The appeal, however, must be dismissed on the merits.  Education Law §3202(1) provides, in pertinent part:

A person over five and under twenty-one years of age who has not received a high school diploma is entitled to attend the public schools maintained in the district in which such person resides without the payment of tuition.

The purpose of this statute is to limit the obligation of school districts to provide tuition-free education to students whose parents or legal guardians reside within the district (Appeal of Cross, 44 Ed Dept Rep 58, Decision No. 15,098; Appeal of G.P., 44 id. 52, Decision No. 15,096; Appeal of Chorro, 44 id. 50, Decision No. 15,095).  “Residence” for purposes of Education Law §3202 is established by one’s physical presence as an inhabitant within the district and intent to reside in the district (Longwood Cent. School Dist. v. Springs Union Free School Dist., 1 NY3d 385; Appeal of Sigsby, 44 Ed Dept Rep 97, Decision No. 15,109; Appeal of W.D. and P.Z-D., 44 id. 77, Decision No. 15,104).

A residence is not lost until it is abandoned and another is established through action and intent (Appeal of Collins, 44 Ed Dept Rep 74, Decision No. 15,103; Appeal of Weisberg, 39 id. 737, Decision No. 14,365).  A person’s temporary absence from a school district of residence does not necessarily constitute either the establishment of a residence in the district where one is temporarily located, or the abandonment of one’s permanent residence (Appeal of Collins, 44 Ed Dept Rep 74, Decision No. 15,103; Appeal of Leontakianakos, 42 id. 10, Decision No. 14,757).  To determine one’s intent as to whether a living arrangement is indeed temporary, the Commissioner must consider evidence regarding the family’s continuing ties to the community and their efforts to return (Appeal of Collins, 44 Ed Dept Rep 74, Decision No. 15,103; Appeal of Weisberg, 39 id. 737, Decision No. 14,365).

A residency determination will not be set aside unless it is arbitrary and capricious (Appeals of St. Villien, 44 Ed Dept Rep 69, Decision No. 15,101; Appeal of I. B., 44 id. 44, Decision No. 15,093; Appeal of Hauk, 44 id. 36, Decision No. 15,090).  In an appeal to the Commissioner, the petitioner has the burden of demonstrating a clear legal right to the relief requested and the burden of establishing the facts upon which petitioner seeks relief (8 NYCRR §275.10; Appeals of St. Villien, 44 Ed Dept Rep 69, Decision No. 15,101).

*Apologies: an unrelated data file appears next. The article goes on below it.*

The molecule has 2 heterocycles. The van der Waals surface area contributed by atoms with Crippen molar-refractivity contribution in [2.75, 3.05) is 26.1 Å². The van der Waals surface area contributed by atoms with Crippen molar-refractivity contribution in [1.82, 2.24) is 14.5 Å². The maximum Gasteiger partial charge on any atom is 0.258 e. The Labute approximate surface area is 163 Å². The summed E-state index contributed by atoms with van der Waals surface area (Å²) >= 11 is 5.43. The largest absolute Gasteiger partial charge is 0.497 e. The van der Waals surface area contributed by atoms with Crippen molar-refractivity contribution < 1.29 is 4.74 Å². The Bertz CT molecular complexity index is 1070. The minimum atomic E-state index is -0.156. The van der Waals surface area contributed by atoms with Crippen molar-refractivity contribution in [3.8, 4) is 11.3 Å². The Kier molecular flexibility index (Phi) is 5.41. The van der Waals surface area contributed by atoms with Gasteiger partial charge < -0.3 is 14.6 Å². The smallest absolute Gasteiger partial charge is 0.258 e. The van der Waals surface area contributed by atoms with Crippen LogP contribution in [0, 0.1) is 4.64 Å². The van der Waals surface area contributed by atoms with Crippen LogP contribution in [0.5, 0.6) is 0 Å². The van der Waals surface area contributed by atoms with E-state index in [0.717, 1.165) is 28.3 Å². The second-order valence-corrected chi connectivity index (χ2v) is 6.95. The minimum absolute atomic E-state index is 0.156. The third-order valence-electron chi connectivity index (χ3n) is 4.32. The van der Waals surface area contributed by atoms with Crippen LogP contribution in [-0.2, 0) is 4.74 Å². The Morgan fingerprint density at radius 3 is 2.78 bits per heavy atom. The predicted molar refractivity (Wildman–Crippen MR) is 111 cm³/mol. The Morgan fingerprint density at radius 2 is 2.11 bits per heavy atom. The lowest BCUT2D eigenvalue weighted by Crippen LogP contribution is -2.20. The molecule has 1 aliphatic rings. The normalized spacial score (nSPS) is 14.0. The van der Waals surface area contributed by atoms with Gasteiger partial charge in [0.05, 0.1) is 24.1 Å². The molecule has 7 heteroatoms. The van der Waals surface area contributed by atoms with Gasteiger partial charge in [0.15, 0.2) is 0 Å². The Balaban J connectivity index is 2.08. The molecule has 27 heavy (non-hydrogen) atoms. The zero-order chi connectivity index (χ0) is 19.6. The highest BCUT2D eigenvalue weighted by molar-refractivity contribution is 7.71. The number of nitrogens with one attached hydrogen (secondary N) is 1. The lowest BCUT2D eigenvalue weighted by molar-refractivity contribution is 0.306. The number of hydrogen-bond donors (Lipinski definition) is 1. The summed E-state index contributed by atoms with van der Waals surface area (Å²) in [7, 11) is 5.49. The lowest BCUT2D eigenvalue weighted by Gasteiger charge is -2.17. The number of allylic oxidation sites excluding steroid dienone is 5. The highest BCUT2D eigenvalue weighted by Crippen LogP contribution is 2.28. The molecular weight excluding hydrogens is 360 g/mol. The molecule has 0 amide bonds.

Petitioner admits that she and her son have been staying outside of the district with her sister.  The issue in this appeal is whether or not petitioner’s absence from the Baldwin address is temporary.

Petitioner submits a number of documents in support of her claim that her permanent residence is the Baldwin address, including rent receipts, utility bills, proof of car insurance, car registration, health insurance forms, bank statements, a paycheck and a Long Island Rail Road ticket.  Many of these documents have little probative value (e.g. the rent receipts and utility bills date to a period prior to December 2006 when respondent began its investigation).  I also find that the Long Island Rail Road ticket is insufficient proof because the fact that petitioner may take the train from Baldwin to Manhattan on some days does not establish residency.  While some of the documents may support the fact that petitioner rents a house in the district or receives mail in the district, they do not alone confer residency status.  I do not find that these documents adequately establish continuing ties to the community indicating that petitioner’s absence from the district is temporary (seeAppeal of J.V., 44 Ed Dept Rep 421, Decision No. 15,218).

Moreover, while petitioner expresses an intent to return to the district, she provides no evidence of continuing ties to the community nor does she provide any timeline as to when she will return to the Baldwin address.  Petitioner’s claimed intent to return to the district is insufficient to establish residency, absent evidence of substantial progress toward meeting that objective or at the very least, a concrete and realistic plan to do so (Appeal of J.V., 44 Ed Dept Rep 421, Decision No. 15,218; Appeal of Collins, 44 id. 74, Decision No. 15,103).  Based on the record before me, I find that petitioner has failed to present sufficient evidence that her move was temporary and that she has made any effort to return to respondent’s district.  Under these circumstances, I cannot find respondent’s determination to be unreasonable.  If, at some future date, petitioner and her son do relocate to an address within respondent’s district, petitioner may then reapply for his admission.